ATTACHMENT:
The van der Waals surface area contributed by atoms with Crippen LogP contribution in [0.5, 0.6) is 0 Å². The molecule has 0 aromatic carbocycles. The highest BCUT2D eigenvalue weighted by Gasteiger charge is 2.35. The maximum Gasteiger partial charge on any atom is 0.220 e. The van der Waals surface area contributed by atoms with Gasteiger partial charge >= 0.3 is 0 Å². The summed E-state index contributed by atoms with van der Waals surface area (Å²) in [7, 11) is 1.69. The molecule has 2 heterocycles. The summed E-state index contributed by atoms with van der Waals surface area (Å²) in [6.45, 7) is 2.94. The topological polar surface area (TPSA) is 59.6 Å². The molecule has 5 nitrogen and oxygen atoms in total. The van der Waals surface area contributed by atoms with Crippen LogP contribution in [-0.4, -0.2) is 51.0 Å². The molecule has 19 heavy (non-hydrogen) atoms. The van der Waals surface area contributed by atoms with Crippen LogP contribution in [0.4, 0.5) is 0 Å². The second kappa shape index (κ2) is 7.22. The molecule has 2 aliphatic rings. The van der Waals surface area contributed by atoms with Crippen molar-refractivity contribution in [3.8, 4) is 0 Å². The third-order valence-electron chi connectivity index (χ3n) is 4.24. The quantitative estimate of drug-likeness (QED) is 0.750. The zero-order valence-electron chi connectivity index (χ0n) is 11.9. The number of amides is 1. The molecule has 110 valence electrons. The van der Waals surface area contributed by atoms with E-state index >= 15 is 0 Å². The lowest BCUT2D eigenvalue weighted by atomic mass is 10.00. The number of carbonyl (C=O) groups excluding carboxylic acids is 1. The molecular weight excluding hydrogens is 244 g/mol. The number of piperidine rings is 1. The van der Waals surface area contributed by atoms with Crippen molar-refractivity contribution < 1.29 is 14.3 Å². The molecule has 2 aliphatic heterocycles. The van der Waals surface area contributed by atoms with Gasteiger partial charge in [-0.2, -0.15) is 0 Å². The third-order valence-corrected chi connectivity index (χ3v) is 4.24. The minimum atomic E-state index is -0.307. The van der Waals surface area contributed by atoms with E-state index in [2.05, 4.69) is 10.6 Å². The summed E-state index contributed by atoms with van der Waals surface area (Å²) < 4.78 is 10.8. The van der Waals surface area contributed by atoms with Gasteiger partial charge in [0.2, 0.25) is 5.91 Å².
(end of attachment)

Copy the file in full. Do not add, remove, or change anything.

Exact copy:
The van der Waals surface area contributed by atoms with Crippen LogP contribution in [0.5, 0.6) is 0 Å². The molecule has 0 aromatic carbocycles. The highest BCUT2D eigenvalue weighted by Gasteiger charge is 2.35. The maximum Gasteiger partial charge on any atom is 0.220 e. The van der Waals surface area contributed by atoms with Gasteiger partial charge >= 0.3 is 0 Å². The summed E-state index contributed by atoms with van der Waals surface area (Å²) in [7, 11) is 1.69. The molecule has 2 heterocycles. The summed E-state index contributed by atoms with van der Waals surface area (Å²) in [6.45, 7) is 2.94. The topological polar surface area (TPSA) is 59.6 Å². The molecule has 5 nitrogen and oxygen atoms in total. The van der Waals surface area contributed by atoms with Crippen LogP contribution in [-0.4, -0.2) is 51.0 Å². The molecule has 19 heavy (non-hydrogen) atoms. The van der Waals surface area contributed by atoms with Crippen LogP contribution in [0.4, 0.5) is 0 Å². The second kappa shape index (κ2) is 7.22. The molecule has 2 aliphatic rings. The van der Waals surface area contributed by atoms with Crippen molar-refractivity contribution in [3.8, 4) is 0 Å². The third-order valence-electron chi connectivity index (χ3n) is 4.24. The quantitative estimate of drug-likeness (QED) is 0.750. The zero-order valence-electron chi connectivity index (χ0n) is 11.9. The number of amides is 1. The molecule has 110 valence electrons. The van der Waals surface area contributed by atoms with E-state index >= 15 is 0 Å². The lowest BCUT2D eigenvalue weighted by atomic mass is 10.00. The number of carbonyl (C=O) groups excluding carboxylic acids is 1. The molecular weight excluding hydrogens is 244 g/mol. The number of piperidine rings is 1. The van der Waals surface area contributed by atoms with Crippen molar-refractivity contribution < 1.29 is 14.3 Å². The molecule has 2 aliphatic heterocycles. The van der Waals surface area contributed by atoms with Gasteiger partial charge in [-0.2, -0.15) is 0 Å². The third-order valence-corrected chi connectivity index (χ3v) is 4.24. The minimum atomic E-state index is -0.307. The van der Waals surface area contributed by atoms with E-state index in [2.05, 4.69) is 10.6 Å². The summed E-state index contributed by atoms with van der Waals surface area (Å²) < 4.78 is 10.8. The van der Waals surface area contributed by atoms with Gasteiger partial charge in [0.2, 0.25) is 5.91 Å².